Review: Sloans, City Centre
Sloans, situated in the heart of the city, nestled between Argyle and Sauchiehall Streets and at the foot of the stretch of expensive ring emporia in the Argyle Arcade presents itself as Glasgow’s oldest bar and restaurant. Whilst probably not the longest-surviving booze pedlar in the town, this impressive (listed) building certainly retains some old-fashioned charm. From the beautiful mosaic tiles on the entrance steps to the fine details on each and every chair in the snug, this is a venue that demands a long and serious yet somehow flirtatious relationship: you are implored to be at once in adolescent awe of its imposing history and architecture yet you still have time to wink knowingly at the modern touches to the menu and the friendly, uncondescending service.
We visited Sloans on a Thursday night in the heat of one of Glasgow’s early (and probably only) Summer days and we were immediately struck by a feeling of separation. Despite our seats in the aforementioned snug, the questions from the pub quizmaster in the main bar permeated the table although, given the friendly and welcoming atmosphere, the chatter was not unpleasant. The segregation allowed for conversation but didn’t result in any sense of alienation from the belly of the friendly beast that is the Sloans bar tumult.
This theme of friendly separation is continued with the menu itself. The main section of which is bisected into ‘Main Course’ and ‘Gastro’ classics. The criteria for this distinction seem indistinct. A hog roast? Main Course Classic. Ham and Black Pudding? Gastro. Nevertheless, it’s a wide selection that should appeal to most palates. Despite the fact that there’s an entire section of the menu devoted to only three omelettes, that is.
This peculiarly eggy focus may seem a touch eccentric until it is revealed that the top of the omelette pops is at top left of the menu. For starters, the vegetarian half of the GOG delegation chose this Spanish Tortilla with picante peppers (£3.25) with an extra quid for the peppers (well worth it for their cheese-stuffed mouthfeel). The highlight of this starter was the exquisite garlic aioli lovingly criss-crossed over the onion and potato block like the thatched roof on the lakeside retreat of an Andalusian sculptor.
The carnivore’s choice was the lentil and ham hock soup, which arrived complete with a pleasing, gloopy skin on top, piping hot throughout and laced with tender strips of ham. Just salty enough and served as an ample portion complete with bread and butter, the soup would suffice as a satisfying meal on its own. As such, the server’s offer of a brief respite between courses was most welcome.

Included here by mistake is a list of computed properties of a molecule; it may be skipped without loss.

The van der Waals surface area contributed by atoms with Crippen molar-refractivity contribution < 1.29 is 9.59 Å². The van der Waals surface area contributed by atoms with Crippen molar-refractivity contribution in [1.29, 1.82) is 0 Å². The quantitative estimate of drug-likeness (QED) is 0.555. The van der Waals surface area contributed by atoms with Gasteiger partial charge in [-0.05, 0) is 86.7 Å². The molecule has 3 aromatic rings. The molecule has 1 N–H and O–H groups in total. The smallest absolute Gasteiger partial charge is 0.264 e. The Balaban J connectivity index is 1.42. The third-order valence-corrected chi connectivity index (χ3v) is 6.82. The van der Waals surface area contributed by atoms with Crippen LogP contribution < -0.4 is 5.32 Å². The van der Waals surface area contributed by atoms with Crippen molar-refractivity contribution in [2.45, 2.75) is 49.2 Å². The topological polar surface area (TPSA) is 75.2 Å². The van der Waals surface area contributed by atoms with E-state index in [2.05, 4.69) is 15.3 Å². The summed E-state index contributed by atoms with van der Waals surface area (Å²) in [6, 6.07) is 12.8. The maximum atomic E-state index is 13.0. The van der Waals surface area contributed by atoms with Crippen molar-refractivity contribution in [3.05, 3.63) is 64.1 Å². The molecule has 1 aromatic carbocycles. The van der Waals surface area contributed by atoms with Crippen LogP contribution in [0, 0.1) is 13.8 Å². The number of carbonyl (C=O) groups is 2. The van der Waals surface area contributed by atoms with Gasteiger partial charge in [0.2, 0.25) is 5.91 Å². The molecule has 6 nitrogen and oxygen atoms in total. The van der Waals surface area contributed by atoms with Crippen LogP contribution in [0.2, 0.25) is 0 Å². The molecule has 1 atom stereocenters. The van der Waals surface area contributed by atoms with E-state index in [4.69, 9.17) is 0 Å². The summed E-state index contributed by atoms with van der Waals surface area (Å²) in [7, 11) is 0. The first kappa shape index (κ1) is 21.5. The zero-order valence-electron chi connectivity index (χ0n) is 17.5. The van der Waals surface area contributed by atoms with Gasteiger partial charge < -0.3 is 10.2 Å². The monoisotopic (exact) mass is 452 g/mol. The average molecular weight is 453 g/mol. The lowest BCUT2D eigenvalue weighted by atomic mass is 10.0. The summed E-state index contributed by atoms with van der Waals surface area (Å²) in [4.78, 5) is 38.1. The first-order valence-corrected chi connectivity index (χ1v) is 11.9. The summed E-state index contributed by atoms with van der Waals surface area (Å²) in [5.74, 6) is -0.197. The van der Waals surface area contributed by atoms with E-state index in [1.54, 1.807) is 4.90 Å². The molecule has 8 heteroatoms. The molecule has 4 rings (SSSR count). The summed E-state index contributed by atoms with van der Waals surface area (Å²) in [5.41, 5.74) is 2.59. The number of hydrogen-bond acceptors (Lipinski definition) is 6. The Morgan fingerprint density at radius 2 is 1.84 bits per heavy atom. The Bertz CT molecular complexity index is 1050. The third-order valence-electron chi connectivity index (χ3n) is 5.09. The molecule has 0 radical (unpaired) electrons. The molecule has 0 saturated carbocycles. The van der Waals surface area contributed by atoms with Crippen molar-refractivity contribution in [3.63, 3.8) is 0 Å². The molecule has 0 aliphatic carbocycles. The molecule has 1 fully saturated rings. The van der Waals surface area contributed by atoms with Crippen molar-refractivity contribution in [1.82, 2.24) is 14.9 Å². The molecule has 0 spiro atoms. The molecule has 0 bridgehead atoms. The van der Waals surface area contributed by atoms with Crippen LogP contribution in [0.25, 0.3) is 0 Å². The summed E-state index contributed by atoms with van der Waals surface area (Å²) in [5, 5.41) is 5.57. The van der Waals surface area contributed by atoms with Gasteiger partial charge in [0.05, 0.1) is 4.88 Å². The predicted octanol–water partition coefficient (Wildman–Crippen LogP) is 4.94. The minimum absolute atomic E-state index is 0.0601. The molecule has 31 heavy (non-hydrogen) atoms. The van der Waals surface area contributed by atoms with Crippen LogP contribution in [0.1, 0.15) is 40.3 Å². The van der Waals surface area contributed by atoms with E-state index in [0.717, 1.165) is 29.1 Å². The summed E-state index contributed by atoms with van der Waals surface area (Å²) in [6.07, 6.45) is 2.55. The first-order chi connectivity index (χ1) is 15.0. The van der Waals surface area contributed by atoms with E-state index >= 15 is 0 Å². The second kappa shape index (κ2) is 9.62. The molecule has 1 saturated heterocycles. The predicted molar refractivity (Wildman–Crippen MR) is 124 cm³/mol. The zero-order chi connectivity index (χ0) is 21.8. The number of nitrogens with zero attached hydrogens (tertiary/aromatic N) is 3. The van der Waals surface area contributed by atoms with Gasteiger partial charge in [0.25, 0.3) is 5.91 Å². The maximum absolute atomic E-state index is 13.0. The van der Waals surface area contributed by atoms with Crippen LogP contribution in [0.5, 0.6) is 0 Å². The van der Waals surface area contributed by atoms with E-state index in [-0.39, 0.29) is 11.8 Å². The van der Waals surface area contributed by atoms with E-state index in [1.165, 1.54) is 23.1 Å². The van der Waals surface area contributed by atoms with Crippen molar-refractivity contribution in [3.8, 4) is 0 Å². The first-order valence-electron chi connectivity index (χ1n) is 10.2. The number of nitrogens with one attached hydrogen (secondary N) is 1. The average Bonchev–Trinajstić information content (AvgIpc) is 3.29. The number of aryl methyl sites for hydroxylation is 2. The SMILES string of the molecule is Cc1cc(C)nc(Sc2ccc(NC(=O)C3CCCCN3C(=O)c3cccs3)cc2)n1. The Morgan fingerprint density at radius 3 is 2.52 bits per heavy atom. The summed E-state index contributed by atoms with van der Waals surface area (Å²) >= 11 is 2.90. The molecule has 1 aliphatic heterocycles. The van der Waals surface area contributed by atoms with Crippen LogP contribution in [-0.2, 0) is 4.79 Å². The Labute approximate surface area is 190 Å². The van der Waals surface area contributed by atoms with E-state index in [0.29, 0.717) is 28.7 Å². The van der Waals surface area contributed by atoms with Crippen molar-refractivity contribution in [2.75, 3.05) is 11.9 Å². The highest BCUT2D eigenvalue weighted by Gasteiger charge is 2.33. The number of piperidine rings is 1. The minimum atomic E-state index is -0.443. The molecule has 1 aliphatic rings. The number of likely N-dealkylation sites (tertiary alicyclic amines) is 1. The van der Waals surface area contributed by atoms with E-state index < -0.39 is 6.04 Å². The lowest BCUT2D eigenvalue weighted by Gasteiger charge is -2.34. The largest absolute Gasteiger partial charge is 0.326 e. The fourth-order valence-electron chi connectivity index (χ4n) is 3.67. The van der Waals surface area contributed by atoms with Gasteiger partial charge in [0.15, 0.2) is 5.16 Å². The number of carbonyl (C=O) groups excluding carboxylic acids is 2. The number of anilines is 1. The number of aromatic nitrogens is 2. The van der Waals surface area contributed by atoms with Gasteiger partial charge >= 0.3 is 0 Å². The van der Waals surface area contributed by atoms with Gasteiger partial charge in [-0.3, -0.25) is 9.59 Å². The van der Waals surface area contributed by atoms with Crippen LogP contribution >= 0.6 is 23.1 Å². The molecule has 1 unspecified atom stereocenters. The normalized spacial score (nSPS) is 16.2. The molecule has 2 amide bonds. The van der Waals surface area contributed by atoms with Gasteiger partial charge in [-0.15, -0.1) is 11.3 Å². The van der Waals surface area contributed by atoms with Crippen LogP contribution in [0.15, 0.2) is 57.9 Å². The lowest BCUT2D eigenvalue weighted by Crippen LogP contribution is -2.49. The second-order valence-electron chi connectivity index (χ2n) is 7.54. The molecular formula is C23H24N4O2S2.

While letting the starters settle, focus shifted to beer, specifically the Kelburn Jaguar Ale brewed by the local Kelburn Brewing Company. A punch packing, citrusy beer, the hoppy flavour lingered happily and provided a nice bridge to the main course, the Steak and Kelburn Pie with Chunky Chips and Peas (£8.45).
Still recovering from the stuffing provided by the soup, first stop on the main plate were the peas. Perfectly seasoned and tasting as though the chef has spent the preceding twenty minutes popping them out of their newly picked pods, these were lovely, lovely peas. The chunky chips were indeed chunky, crisp too, although a touch firmer than necessary they did provide a good gravy dunking option, which brings us to the pie itself. Topped with a light pastry lid, that was perfectly flakey on top but a little dry inside, the pie filling was a deliciously rich gravy with definite hints of Kelburn Ale and big tender chunks of beef. This was a cozy dish that would be a perfect winters evening feast, but even the balmy weather (for Glasgow anyway) could not spoil what was a satisfying proper pub meal.
The Macaroni Cheese (£7.95) in Sloans is described on the menu as ‘legendary’ and – although we are no strangers to hyperbole here at GOG – this adjective seemed to be a little excessive for the meal. The macaroni itself is lip-smackingly good. With just the right amount of mustard, it’s up there with Glasgow’s other AAA cheese-pushers and, whisper it, nearly as good as the Mac from the Griffin on Bath Street. There are a plethora of choices to augment the Macaroni as well: from the smoked haddock and Gruyère or Parmesan and sun-blushed tomatoes to the shifting ‘Mac of the Month’; certainly a nice amount of innovation is on display. It’s a shame then that the sides for this meal were so ordinary. The thin chips and an underdressed salad seem more of an afterthought than an integral part of the meal.
Traditionally, Sloans is where young couples would celebrate their engagement after picking out a ring from the jeweller’s shops of the nearby Argyle Arcade. Even today, a certain feeling of opulence and celebration still remains in Sloans. It’s not the cheapest pub in the world but it holds its own with solid food, a convivial atmosphere and – honestly – some of the best peas in Scotland.